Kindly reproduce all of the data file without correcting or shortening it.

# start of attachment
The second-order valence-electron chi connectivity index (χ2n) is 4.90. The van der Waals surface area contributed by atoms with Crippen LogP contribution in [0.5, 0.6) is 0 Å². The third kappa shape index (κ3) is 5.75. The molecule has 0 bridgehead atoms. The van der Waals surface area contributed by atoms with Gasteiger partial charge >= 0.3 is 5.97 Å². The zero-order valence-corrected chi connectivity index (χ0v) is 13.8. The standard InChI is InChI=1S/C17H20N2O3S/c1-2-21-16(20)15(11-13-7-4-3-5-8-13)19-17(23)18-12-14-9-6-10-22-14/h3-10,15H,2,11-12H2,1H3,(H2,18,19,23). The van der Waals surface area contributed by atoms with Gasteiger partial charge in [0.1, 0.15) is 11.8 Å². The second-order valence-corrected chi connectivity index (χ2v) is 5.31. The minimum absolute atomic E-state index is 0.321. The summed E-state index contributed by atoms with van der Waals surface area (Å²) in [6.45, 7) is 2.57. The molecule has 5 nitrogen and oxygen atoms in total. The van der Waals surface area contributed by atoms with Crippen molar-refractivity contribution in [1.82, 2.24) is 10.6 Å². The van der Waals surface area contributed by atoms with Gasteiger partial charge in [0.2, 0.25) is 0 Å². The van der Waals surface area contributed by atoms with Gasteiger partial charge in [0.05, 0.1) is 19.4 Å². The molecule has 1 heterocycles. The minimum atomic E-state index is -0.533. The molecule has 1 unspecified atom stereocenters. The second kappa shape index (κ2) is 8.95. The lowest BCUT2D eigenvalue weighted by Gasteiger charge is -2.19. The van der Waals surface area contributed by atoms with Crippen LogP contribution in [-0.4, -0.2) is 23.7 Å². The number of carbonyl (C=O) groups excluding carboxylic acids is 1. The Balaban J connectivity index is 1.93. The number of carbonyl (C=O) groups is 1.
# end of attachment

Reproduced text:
The second-order valence-electron chi connectivity index (χ2n) is 4.90. The van der Waals surface area contributed by atoms with Crippen LogP contribution in [0.5, 0.6) is 0 Å². The third kappa shape index (κ3) is 5.75. The molecule has 0 bridgehead atoms. The van der Waals surface area contributed by atoms with Gasteiger partial charge >= 0.3 is 5.97 Å². The zero-order valence-corrected chi connectivity index (χ0v) is 13.8. The standard InChI is InChI=1S/C17H20N2O3S/c1-2-21-16(20)15(11-13-7-4-3-5-8-13)19-17(23)18-12-14-9-6-10-22-14/h3-10,15H,2,11-12H2,1H3,(H2,18,19,23). The van der Waals surface area contributed by atoms with Gasteiger partial charge in [0.1, 0.15) is 11.8 Å². The second-order valence-corrected chi connectivity index (χ2v) is 5.31. The minimum absolute atomic E-state index is 0.321. The summed E-state index contributed by atoms with van der Waals surface area (Å²) in [6.45, 7) is 2.57. The molecule has 5 nitrogen and oxygen atoms in total. The van der Waals surface area contributed by atoms with Crippen molar-refractivity contribution in [1.82, 2.24) is 10.6 Å². The van der Waals surface area contributed by atoms with Gasteiger partial charge in [0.2, 0.25) is 0 Å². The van der Waals surface area contributed by atoms with Gasteiger partial charge in [0.05, 0.1) is 19.4 Å². The molecule has 1 heterocycles. The minimum atomic E-state index is -0.533. The molecule has 1 unspecified atom stereocenters. The second kappa shape index (κ2) is 8.95. The lowest BCUT2D eigenvalue weighted by Gasteiger charge is -2.19. The van der Waals surface area contributed by atoms with Crippen LogP contribution in [-0.4, -0.2) is 23.7 Å². The number of carbonyl (C=O) groups excluding carboxylic acids is 1. The Balaban J connectivity index is 1.93. The number of carbonyl (C=O) groups is 1.